(Verse 11). Jesus brings up a very practical parallel. Everyone was more or less dependent on their beasts of burden and their income flowed from their agrarian economy, and sheep were vital for them economically, so he says, “If one sheep falls into a pit on the Sabbath day, who is going to check the calendar? Are you going to get him out or not?”

A lot of rabbis had things to say about this. They had actually exempted it. So he knew that. We have extant rabbinical writings which exempted this from the work regulations on the Sabbath, which showed the law could be bent where the priorities seemed extreme. So, could it be that God’s law could already be bent by humans?

(Verse 12). He said, “If you can do that for a sheep, how about helping a man? Is it lawful to do well on the Sabbath?” A very difficult question to answer, isn’t it?

(Verse 13). So, Jesus says to the man, “Stretch forth your hand.” Notice, he did not go up to the man and do it physically for him. He said to the man, and notice what role he assigns to the patient in every case, "You do it." You're equipped to do it. That's your part. Stretch forth your hand. Immediately this happened. It was whole again." A fragment of the body could not depart along its separate route and create its own rules. The eye had to be single as God's eye was single.

(Verse 14). "The Pharisees went out, and held a council right there on how they could destroy Jesus." They brought the man to Jesus and challenged him. Here a man's whole life was turned around. One of the great insoluble problems, a man's distorted physical being had been corrected and changed.

(Verse 15). "Jesus had to withdraw, but many followed him."
“Book of Matthew, Auditing the Master” by B. Cobbey Crisler**

KEN’S GEMS THIS WEEK: HEAR on YouTube two KEN COOPER POEMS, “The Good Shepherd, thou art mine” and “Self-immolation” and a monologue “The Withered Hand Restored” In it we hear the testimony of the healed man’s best friend. All three are inspired by application of ideas and citations in this week’s Bible Lesson.

[Ken wrote:] When we behold anything, we become at one with what we are seeing. “Behold the beauty of the sky!”, – and that beauty fills our consciousness, “behold the beauty of your family”, and love just fills all thought! “Behold the Lamb of God!” and see beauty of the Christ made manifest, – the dominion, purity, love, and glory of that which has been since the beginning. When we behold all that Jesus has done, his great love for God and for man, we too touch the hem of the Christ, and feel the now of Christ in our hearts, the revelation of Almighty God as our very life.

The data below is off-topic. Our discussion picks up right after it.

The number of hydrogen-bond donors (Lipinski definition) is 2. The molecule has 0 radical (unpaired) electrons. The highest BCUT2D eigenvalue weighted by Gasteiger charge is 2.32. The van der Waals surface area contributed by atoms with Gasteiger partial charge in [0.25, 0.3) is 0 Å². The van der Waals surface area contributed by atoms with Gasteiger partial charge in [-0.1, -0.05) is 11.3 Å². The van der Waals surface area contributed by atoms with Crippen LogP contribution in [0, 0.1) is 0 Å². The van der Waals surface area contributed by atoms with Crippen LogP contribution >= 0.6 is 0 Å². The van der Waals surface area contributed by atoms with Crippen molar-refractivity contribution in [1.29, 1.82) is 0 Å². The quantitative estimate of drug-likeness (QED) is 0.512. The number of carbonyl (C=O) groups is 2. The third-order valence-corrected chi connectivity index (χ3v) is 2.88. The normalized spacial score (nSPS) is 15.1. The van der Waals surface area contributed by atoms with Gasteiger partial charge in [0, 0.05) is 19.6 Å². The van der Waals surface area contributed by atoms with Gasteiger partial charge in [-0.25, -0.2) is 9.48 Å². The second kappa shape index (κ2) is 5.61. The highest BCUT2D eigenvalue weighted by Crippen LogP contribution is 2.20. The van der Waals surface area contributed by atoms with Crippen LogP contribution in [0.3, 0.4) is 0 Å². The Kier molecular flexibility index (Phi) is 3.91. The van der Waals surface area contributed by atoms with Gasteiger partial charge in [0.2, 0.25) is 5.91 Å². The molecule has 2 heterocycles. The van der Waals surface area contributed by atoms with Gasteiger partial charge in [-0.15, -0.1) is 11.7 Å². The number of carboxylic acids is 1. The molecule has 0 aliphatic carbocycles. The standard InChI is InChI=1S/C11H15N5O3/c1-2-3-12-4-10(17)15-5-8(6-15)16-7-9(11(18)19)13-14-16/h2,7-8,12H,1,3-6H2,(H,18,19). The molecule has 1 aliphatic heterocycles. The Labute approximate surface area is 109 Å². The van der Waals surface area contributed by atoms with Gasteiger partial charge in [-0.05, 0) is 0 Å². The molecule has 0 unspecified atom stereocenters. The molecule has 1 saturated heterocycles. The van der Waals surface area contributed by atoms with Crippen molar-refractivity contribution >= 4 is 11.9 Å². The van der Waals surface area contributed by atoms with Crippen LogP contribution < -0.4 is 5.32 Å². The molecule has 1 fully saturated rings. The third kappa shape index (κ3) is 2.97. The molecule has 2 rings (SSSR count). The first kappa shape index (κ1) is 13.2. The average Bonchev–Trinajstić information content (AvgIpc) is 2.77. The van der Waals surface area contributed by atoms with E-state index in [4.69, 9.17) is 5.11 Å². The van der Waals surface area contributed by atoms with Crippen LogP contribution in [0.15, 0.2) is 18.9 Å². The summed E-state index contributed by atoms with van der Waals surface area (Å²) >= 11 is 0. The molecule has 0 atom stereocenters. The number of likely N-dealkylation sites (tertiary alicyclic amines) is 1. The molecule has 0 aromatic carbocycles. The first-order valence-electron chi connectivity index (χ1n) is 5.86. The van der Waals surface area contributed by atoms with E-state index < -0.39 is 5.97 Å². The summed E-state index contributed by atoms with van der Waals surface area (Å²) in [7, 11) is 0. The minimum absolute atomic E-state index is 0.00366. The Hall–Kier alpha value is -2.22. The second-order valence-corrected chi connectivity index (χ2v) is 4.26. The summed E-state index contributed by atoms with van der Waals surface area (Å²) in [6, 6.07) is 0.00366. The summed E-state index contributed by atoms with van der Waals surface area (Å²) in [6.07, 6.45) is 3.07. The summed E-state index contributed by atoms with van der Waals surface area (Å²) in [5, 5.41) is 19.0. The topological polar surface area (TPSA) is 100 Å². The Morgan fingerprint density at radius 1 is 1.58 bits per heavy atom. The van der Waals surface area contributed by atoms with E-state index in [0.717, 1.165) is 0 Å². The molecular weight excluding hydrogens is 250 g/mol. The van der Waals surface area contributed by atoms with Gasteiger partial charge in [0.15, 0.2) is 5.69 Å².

Jesus’ atonement was for us. He was already, always, at one with God, and his mission was to make us aware that we also shared that unity. Jesus knew the glory of God was within him, and his prayer “… the glory which thou gavest me I have given them; that they may be one, even as we are one:” (John 17:22 the) was for the embodiment of our at-one-ment with God, to feel that constant Shepherd-love which defines our relationship with Love Itself.

In the poem “The Good Shepherd, thou art mine” we see the power and presence of divine Love as already embracing every sheep in the infinity of the One fold. Wherever we are, we can behold the presence of God, see and feel the proof of His infinite care. The sheep that has gone astray is only astray in his own thoughts. Our atonement with God can never go astray because we are of the Father. Thought can never be separated from the thinker. They are always one, and we are what God is thinking. “The time for thinkers has come.” The book of Revelation reflects this fact, it is knowing that God is not far off, but NOW, HERE, ONE. God knows all His sheep, for He knows Himself. We are His present thought, Love expressed.

This “time for thinkers” is time to reject mortal thought with the understanding and humility of One Mind, the need for self-immolation. Our daily prayer “Let this Mind be in you which was also in Christ Jesus” is the summit of selflessness, and the power of atonement. The poem “Self-immolation” is a recognition of being at one with Love, what more can we ask for, what more can we reflect? The penultimate line states:" For as His child AT ONE WITH LOVE, I only have to be", and this is all we can do.